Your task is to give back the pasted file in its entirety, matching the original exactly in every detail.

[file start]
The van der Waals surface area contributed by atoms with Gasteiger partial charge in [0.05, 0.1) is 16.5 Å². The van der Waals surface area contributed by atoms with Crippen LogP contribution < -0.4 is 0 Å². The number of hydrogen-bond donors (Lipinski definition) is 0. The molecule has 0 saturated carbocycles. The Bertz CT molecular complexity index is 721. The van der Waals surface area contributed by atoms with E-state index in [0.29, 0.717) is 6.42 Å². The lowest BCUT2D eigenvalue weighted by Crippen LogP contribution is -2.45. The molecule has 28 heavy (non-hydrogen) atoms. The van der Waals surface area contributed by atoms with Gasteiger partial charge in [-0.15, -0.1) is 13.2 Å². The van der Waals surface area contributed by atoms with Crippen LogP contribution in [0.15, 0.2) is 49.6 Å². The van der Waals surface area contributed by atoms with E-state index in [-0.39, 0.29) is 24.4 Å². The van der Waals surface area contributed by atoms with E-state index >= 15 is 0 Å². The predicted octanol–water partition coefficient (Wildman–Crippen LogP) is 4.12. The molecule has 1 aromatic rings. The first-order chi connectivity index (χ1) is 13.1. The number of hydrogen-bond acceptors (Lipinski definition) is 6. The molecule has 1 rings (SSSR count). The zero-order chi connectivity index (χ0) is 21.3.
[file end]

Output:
The van der Waals surface area contributed by atoms with Gasteiger partial charge in [0.05, 0.1) is 16.5 Å². The van der Waals surface area contributed by atoms with Crippen LogP contribution < -0.4 is 0 Å². The number of hydrogen-bond donors (Lipinski definition) is 0. The molecule has 0 saturated carbocycles. The Bertz CT molecular complexity index is 721. The van der Waals surface area contributed by atoms with E-state index in [0.29, 0.717) is 6.42 Å². The lowest BCUT2D eigenvalue weighted by Crippen LogP contribution is -2.45. The molecule has 28 heavy (non-hydrogen) atoms. The van der Waals surface area contributed by atoms with Gasteiger partial charge in [-0.15, -0.1) is 13.2 Å². The van der Waals surface area contributed by atoms with Crippen LogP contribution in [0.15, 0.2) is 49.6 Å². The van der Waals surface area contributed by atoms with E-state index in [-0.39, 0.29) is 24.4 Å². The van der Waals surface area contributed by atoms with E-state index >= 15 is 0 Å². The predicted octanol–water partition coefficient (Wildman–Crippen LogP) is 4.12. The molecule has 1 aromatic rings. The first-order chi connectivity index (χ1) is 13.1. The number of hydrogen-bond acceptors (Lipinski definition) is 6. The molecule has 1 rings (SSSR count). The zero-order chi connectivity index (χ0) is 21.3.